As you’re exploring bank networks, make sure you understand how they work. Some will put your money into certificates of deposit (CDs) or money market accounts, potentially collecting some of the earnings themselves.
Explore a bond ladder
Splitting your money into CDs or bonds from highly rated, trusted issuers (like the U.S. Department of the Treasury) can protect your money and help you earn a little more on it with minimal risk.
The trick, of course, is to balance this strategy with the liquidity your startup will need. For that, many financial professionals recommend what’s called a bond ladder.
With this option, you buy CDs or bonds designed to mature at a certain time. Let’s say you have a CD that matures in one year, one that matures in two years, and a sizable one that expires at the three-year mark when you expect to be growing at a faster rate. This option would ensure that the money becomes liquid as your business needs it to grow. And, in the meantime, because CDs get FDIC insurance, every dollar is insured (as long as each CD is less than $250,000).
Similarly, you can explore this option with bonds. These don’t get FDIC coverage, though, so it’s best to choose ones from a trusted organization. U.S. Treasury bonds, for example, get backed by “the full faith and credit of the United States government.” Some bond issuers also buy insurance on their bonds, which can give you an added layer of protection.
Consider a brokerage account
Some institutions will insure money that’s invested above and beyond FDIC insurance limits. To tap into that, though, you would need to be willing to invest the funding you just raised. Some founders like the upside to earn more on what they’ve already gathered up, but others shudder at the thought of losing even a small portion of it.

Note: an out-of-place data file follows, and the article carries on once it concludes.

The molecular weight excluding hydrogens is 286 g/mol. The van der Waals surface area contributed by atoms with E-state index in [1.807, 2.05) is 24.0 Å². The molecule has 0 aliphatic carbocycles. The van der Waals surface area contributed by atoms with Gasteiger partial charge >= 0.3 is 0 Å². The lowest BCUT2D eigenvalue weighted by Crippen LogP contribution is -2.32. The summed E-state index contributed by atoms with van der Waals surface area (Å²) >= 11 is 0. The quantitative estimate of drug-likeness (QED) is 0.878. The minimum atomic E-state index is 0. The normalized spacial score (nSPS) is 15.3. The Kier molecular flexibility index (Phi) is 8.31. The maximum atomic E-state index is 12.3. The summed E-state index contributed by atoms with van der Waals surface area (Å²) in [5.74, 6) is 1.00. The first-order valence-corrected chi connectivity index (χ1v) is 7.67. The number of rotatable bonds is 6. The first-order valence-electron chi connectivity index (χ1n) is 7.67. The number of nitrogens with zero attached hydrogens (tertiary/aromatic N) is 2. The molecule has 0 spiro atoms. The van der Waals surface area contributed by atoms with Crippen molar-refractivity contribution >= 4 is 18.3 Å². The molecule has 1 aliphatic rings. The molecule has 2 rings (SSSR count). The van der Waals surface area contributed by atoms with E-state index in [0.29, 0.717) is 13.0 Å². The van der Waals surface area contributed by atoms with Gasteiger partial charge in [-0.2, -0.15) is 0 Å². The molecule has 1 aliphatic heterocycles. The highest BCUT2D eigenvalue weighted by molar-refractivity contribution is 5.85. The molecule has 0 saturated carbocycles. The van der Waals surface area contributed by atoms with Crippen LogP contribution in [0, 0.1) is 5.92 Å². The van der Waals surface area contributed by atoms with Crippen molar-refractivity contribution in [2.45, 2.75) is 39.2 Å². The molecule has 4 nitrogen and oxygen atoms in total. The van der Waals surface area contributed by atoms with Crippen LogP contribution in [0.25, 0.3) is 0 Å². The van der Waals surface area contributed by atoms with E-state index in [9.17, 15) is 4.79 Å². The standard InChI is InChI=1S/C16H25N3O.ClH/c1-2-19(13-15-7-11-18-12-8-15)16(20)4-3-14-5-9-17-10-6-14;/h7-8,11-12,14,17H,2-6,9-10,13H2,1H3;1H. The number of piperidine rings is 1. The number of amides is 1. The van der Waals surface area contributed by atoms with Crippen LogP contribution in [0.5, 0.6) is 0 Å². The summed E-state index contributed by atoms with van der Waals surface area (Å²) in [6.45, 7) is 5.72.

Here, risk mitigation is key. You might look into a money market fund since these portfolios generally consist of components that financial advisors consider low-risk. Be advised, though, that they don’t get FDIC insurance. Money market accounts do get FDIC coverage but can be higher-risk.
Ultimately, the brokerage option isn’t right for every startup. In some cases, it does give you another channel to explore to add a layer of protection to your money. Just be sure you’re calculating the risk for losses carefully.
A lot goes into making the right decisions once you get a round of funding. It’s important to have financial experts in your corner who you can trust. If your startup isn’t at a point where it makes sense to hire an internal CFO, you may want to consider a fractional CFO to help guide important decisions like these. With CFO advisory services, you get an expert invested in helping your startup succeed.
If you have any questions about your options for protecting your funding and setting your startup on the right path to scale, our team at ShayCPA is here. Beyond offering CFO advisory services, we have extensive experience helping startups with our accounting expertise. We know how crucial cash flow is — and we know that means protecting every dollar you raise. To talk with us, get in touch today.